Researchers have recently discovered that when medicinal mushrooms are grown on a Purple Kculli (pronounced ka-coo-lee) Corn substrate, the resulting mushrooms are jam-packed with powerful and potent disease-fighting compounds. Beautiful Purple Kculli Corn has long been used by the people of the Peruvian Andes as a tasty vegetable, natural food color, and powerful functional food-keeping them healthy and free of disease.

In this issue of Ask the Medicine Hunter, we’re going to talk about four powerful medicinal mushrooms that, when grown on Purple Kculli Corn, have even more potent compounds to prevent and treat cancer and other serious health problems.

Q. How exactly do medicinal mushrooms prevent and treat cancer?

A. Medicinal mushrooms are very complex. They contain numerous compounds that have been extensively studied for their ability to activate cells of the immune system. Some of the most amazing immune boosting compounds in medicinal mushrooms are beta-glucans 1-3, beta glucans 1-6, arabinogalactins, and arabinoxylans – compounds that work “hand-in-hand” with certain cells of the immune system. But to get abundant amounts of these compounds, medicinal mushrooms must be grown on substrates with high levels of nutrients. And the most nutrient dense substrate of all comes from Purple Kculli Corn.

Q. Why is Purple Kculli Corn extract good for growing medicinal mushrooms?

A. You’ve probably heard that brightly colored fruits and vegetables (like beets, broccoli, and blueberries), have more antioxidant power than paler fruits and vegetables (like iceberg lettuce, onions, and garlic). In fact, the deeper the color, the better. And there is no deeper color in nature than the deep purple of Purple Kculli Corn grown in the lush Coastal plains of Peru. The kernels from Purple Kculli Corn are not only naturally beautiful, the pigment itself is extremely healthy and have been used by the people of the Peruvian Andes for centuries as both food and food coloring.

Once harvested, the Purple Kculli Corn is naturally processed into an antioxidant-rich extract. When certain medicinal mushrooms are grown on Purple Kculli Corn extract, the Purple Kculli Corn becomes a super-substrate, producing medicinal mushrooms with incredible amounts of the immune-boosting compounds. And when Purple Kculli Corn extract is added to medicinal mushroom formulas the antioxidant power increases, too.

Q. How do the medicinal mushroom compounds fight disease?

A. When bacteria, viruses, or other pathogens are present in the body, white blood cells, or leukocytes, swing into action. Leukocytes work together to defend the body against infections, like colds or the flu, as well as diseases that start within us, like cancer. These disease fighting cells are the backbone of the body’s defense system. And each type of cell works in different ways.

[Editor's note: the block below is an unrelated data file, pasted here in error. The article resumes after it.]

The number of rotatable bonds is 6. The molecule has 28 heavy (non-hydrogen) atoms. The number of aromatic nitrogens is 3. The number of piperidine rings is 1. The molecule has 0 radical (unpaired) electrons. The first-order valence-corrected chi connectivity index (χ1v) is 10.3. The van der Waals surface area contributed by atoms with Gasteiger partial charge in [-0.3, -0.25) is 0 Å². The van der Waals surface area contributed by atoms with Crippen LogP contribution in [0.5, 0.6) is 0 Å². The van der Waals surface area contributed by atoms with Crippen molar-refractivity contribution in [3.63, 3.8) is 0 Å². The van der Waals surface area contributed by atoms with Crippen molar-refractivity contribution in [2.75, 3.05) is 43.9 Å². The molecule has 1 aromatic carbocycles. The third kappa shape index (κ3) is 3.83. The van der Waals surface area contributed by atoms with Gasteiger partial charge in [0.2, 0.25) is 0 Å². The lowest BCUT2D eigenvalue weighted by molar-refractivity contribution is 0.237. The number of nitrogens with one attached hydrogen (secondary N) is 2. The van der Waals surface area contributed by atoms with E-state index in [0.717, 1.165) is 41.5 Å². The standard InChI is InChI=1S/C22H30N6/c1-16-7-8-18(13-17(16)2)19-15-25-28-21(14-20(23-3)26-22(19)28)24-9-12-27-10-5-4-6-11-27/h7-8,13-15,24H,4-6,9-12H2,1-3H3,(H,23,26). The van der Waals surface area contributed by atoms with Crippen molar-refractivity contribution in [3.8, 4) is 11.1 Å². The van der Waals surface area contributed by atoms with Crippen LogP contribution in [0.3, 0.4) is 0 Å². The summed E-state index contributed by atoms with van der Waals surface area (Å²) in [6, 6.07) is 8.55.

The macrophage, a name that means “big eater,” is a first-strike leukocyte that protects us from disease by, quit literally, devouring invading pathogens. Natural Killer (NK) cells act like sentries – constantly prowling for cancer cells, killing them quickly when they’re discovered. B-cells are the immune system’s military intelligence, seeking out targets and communicating their coordinates, while T-cells are the foot soldiers, destroying the invaders that the intelligence system has identified.

Scientists have long known that medicinal mushrooms help make white blood cells more deadly. But until recently, they weren’t sure how. Research has now shown that macrophages and NK cells have receptor sites specifically for beta-glucans 1-3 and beta-glucans 1-6. When the beta-glucans bind to the macrophages and NK cells, they make the lymphocytes stronger and more lethal. By increasing the lymphocytes’ strength, beta-glucans help them churn out more of the specialized chemical messengers, too.

Arabinogalactins and arabinoxylans, powerful polysaccharides found in medicinal mushrooms, are potent stimulators of the immune system. These compounds increase the activity of interleukins, interferons, and a tumor necrosis factor, all key components in a healthy immune system. When medicinal mushroom extracts with high amounts of Arabinogalactins and arabinoxylans are taken, diseases are dramatically reduced.

Researchers found that complex polysaccharides in four varieties of medicinal mushrooms – Agaricus blazei (Agaricus), Grifola frondosa (Maitake), Coriolus versicolor (Coriolus or Turkey Tail), and Ganoderma lucidum (Reishi) – are serious cancer fighters. The chart below explains how:

Mushroom Health Benefit

Agaricus (Agaricus Blazei)

Agaricus not only contains the greatest number of medicinal compounds, it also contains a powerful anti-tumor polysaccharide that all other medicinal mushrooms are lacking. Recently, 100 women who were receiving carboplatin, a chemotherapy drug used to treat ovarian cancer, volunteered for an important study. Half of the women were given an extract of Agaricus mushrooms, while the other half were given a placebo or dummy pill. The researchers discovered that NK cell activity was significantly higher in the Agaricus group. The women in this group were also less nauseated, fatigued, and wear than the women taking the placebo, an important consideration for people with cancer.

Maitake (Grifola Frondosa)